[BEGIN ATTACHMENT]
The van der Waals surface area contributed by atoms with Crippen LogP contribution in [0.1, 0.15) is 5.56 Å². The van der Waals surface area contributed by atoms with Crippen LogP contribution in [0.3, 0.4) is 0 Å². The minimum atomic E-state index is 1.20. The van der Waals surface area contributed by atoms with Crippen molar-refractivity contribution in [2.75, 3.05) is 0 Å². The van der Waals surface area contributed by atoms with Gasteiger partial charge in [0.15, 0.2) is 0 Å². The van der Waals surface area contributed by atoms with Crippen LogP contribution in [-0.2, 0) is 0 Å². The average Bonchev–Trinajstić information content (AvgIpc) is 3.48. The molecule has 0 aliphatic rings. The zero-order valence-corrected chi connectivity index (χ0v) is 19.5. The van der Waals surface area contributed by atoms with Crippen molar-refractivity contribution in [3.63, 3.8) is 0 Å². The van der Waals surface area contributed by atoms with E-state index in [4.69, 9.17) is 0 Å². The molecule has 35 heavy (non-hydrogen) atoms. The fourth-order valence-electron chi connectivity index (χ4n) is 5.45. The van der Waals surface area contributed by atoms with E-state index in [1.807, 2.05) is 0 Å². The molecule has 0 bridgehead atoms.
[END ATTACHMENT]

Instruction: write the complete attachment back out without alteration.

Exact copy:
The van der Waals surface area contributed by atoms with Crippen LogP contribution in [0.1, 0.15) is 5.56 Å². The van der Waals surface area contributed by atoms with Crippen LogP contribution in [0.3, 0.4) is 0 Å². The minimum atomic E-state index is 1.20. The van der Waals surface area contributed by atoms with Crippen molar-refractivity contribution in [2.75, 3.05) is 0 Å². The van der Waals surface area contributed by atoms with Gasteiger partial charge in [0.15, 0.2) is 0 Å². The van der Waals surface area contributed by atoms with Crippen LogP contribution in [-0.2, 0) is 0 Å². The average Bonchev–Trinajstić information content (AvgIpc) is 3.48. The molecule has 0 aliphatic rings. The zero-order valence-corrected chi connectivity index (χ0v) is 19.5. The van der Waals surface area contributed by atoms with Crippen molar-refractivity contribution in [3.63, 3.8) is 0 Å². The van der Waals surface area contributed by atoms with E-state index in [4.69, 9.17) is 0 Å². The molecule has 35 heavy (non-hydrogen) atoms. The fourth-order valence-electron chi connectivity index (χ4n) is 5.45. The van der Waals surface area contributed by atoms with E-state index in [1.807, 2.05) is 0 Å². The molecule has 0 bridgehead atoms.